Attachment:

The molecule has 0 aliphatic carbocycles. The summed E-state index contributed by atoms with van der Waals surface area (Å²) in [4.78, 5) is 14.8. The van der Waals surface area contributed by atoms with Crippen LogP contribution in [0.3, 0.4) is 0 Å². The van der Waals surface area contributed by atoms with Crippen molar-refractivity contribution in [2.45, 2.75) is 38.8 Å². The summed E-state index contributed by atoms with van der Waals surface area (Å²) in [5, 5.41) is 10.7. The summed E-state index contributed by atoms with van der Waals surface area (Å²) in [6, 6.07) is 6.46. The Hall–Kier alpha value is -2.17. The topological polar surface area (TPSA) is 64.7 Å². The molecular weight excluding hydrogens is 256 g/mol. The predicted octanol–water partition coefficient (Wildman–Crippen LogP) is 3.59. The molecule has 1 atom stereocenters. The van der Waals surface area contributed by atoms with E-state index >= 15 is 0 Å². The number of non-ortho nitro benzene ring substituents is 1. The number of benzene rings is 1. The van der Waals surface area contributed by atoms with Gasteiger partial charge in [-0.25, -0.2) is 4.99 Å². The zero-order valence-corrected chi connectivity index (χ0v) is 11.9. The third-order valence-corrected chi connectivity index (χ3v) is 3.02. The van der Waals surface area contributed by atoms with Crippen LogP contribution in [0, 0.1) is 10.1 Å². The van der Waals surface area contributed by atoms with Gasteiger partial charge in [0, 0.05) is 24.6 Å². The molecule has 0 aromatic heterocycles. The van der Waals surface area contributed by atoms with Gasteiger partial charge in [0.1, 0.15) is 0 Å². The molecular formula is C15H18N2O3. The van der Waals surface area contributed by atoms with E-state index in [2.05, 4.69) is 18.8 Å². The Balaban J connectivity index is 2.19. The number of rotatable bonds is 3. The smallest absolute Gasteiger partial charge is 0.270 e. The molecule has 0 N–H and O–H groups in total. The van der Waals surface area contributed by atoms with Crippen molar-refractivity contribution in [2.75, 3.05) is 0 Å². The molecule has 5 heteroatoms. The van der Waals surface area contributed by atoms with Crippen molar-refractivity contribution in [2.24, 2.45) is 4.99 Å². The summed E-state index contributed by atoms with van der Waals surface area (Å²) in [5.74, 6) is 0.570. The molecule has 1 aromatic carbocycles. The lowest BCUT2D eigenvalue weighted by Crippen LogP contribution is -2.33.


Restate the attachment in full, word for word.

The molecule has 0 aliphatic carbocycles. The summed E-state index contributed by atoms with van der Waals surface area (Å²) in [4.78, 5) is 14.8. The van der Waals surface area contributed by atoms with Crippen LogP contribution in [0.3, 0.4) is 0 Å². The van der Waals surface area contributed by atoms with Crippen molar-refractivity contribution in [2.45, 2.75) is 38.8 Å². The summed E-state index contributed by atoms with van der Waals surface area (Å²) in [5, 5.41) is 10.7. The summed E-state index contributed by atoms with van der Waals surface area (Å²) in [6, 6.07) is 6.46. The Hall–Kier alpha value is -2.17. The topological polar surface area (TPSA) is 64.7 Å². The molecular weight excluding hydrogens is 256 g/mol. The predicted octanol–water partition coefficient (Wildman–Crippen LogP) is 3.59. The molecule has 1 atom stereocenters. The van der Waals surface area contributed by atoms with E-state index >= 15 is 0 Å². The number of non-ortho nitro benzene ring substituents is 1. The number of benzene rings is 1. The van der Waals surface area contributed by atoms with Gasteiger partial charge in [-0.25, -0.2) is 4.99 Å². The zero-order valence-corrected chi connectivity index (χ0v) is 11.9. The third-order valence-corrected chi connectivity index (χ3v) is 3.02. The van der Waals surface area contributed by atoms with Crippen LogP contribution in [0, 0.1) is 10.1 Å². The van der Waals surface area contributed by atoms with Gasteiger partial charge in [0, 0.05) is 24.6 Å². The molecule has 0 aromatic heterocycles. The van der Waals surface area contributed by atoms with Gasteiger partial charge in [0.1, 0.15) is 0 Å². The molecular formula is C15H18N2O3. The van der Waals surface area contributed by atoms with E-state index in [2.05, 4.69) is 18.8 Å². The Balaban J connectivity index is 2.19. The number of rotatable bonds is 3. The smallest absolute Gasteiger partial charge is 0.270 e. The molecule has 0 N–H and O–H groups in total. The van der Waals surface area contributed by atoms with Crippen molar-refractivity contribution in [2.75, 3.05) is 0 Å². The molecule has 5 heteroatoms. The van der Waals surface area contributed by atoms with Crippen molar-refractivity contribution in [2.24, 2.45) is 4.99 Å². The summed E-state index contributed by atoms with van der Waals surface area (Å²) in [5.74, 6) is 0.570. The molecule has 1 aromatic carbocycles. The lowest BCUT2D eigenvalue weighted by Crippen LogP contribution is -2.33.